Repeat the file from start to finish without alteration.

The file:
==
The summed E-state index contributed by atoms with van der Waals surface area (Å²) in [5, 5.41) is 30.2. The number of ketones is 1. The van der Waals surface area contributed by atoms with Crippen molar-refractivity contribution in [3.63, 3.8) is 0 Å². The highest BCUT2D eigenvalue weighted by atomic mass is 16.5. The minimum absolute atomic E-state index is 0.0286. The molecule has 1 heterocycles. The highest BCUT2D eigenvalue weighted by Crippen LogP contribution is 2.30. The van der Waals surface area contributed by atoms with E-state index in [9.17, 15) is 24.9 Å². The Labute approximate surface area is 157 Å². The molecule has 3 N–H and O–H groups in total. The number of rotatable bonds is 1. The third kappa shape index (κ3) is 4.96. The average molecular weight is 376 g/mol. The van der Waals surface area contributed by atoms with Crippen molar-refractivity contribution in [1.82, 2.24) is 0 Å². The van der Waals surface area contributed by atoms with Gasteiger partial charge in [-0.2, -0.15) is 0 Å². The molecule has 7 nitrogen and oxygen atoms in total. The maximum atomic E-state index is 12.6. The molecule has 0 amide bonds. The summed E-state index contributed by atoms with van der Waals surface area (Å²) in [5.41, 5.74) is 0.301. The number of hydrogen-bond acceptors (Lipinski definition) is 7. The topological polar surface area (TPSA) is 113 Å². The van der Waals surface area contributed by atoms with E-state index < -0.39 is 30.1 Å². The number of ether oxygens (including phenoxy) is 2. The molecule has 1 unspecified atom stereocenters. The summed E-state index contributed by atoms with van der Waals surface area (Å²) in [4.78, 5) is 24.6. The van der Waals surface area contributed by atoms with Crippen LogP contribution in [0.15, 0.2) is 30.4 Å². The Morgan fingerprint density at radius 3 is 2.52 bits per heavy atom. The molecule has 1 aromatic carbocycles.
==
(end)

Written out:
The summed E-state index contributed by atoms with van der Waals surface area (Å²) in [5, 5.41) is 30.2. The number of ketones is 1. The van der Waals surface area contributed by atoms with Crippen molar-refractivity contribution in [3.63, 3.8) is 0 Å². The highest BCUT2D eigenvalue weighted by atomic mass is 16.5. The minimum absolute atomic E-state index is 0.0286. The molecule has 1 heterocycles. The highest BCUT2D eigenvalue weighted by Crippen LogP contribution is 2.30. The van der Waals surface area contributed by atoms with E-state index in [9.17, 15) is 24.9 Å². The Labute approximate surface area is 157 Å². The molecule has 3 N–H and O–H groups in total. The number of rotatable bonds is 1. The third kappa shape index (κ3) is 4.96. The average molecular weight is 376 g/mol. The van der Waals surface area contributed by atoms with Crippen molar-refractivity contribution in [1.82, 2.24) is 0 Å². The van der Waals surface area contributed by atoms with Gasteiger partial charge in [-0.2, -0.15) is 0 Å². The molecule has 7 nitrogen and oxygen atoms in total. The maximum atomic E-state index is 12.6. The molecule has 0 amide bonds. The summed E-state index contributed by atoms with van der Waals surface area (Å²) in [5.41, 5.74) is 0.301. The number of hydrogen-bond acceptors (Lipinski definition) is 7. The topological polar surface area (TPSA) is 113 Å². The van der Waals surface area contributed by atoms with E-state index < -0.39 is 30.1 Å². The number of ether oxygens (including phenoxy) is 2. The molecule has 1 unspecified atom stereocenters. The summed E-state index contributed by atoms with van der Waals surface area (Å²) in [4.78, 5) is 24.6. The van der Waals surface area contributed by atoms with Crippen LogP contribution in [0.15, 0.2) is 30.4 Å². The Morgan fingerprint density at radius 3 is 2.52 bits per heavy atom. The molecule has 1 aromatic carbocycles.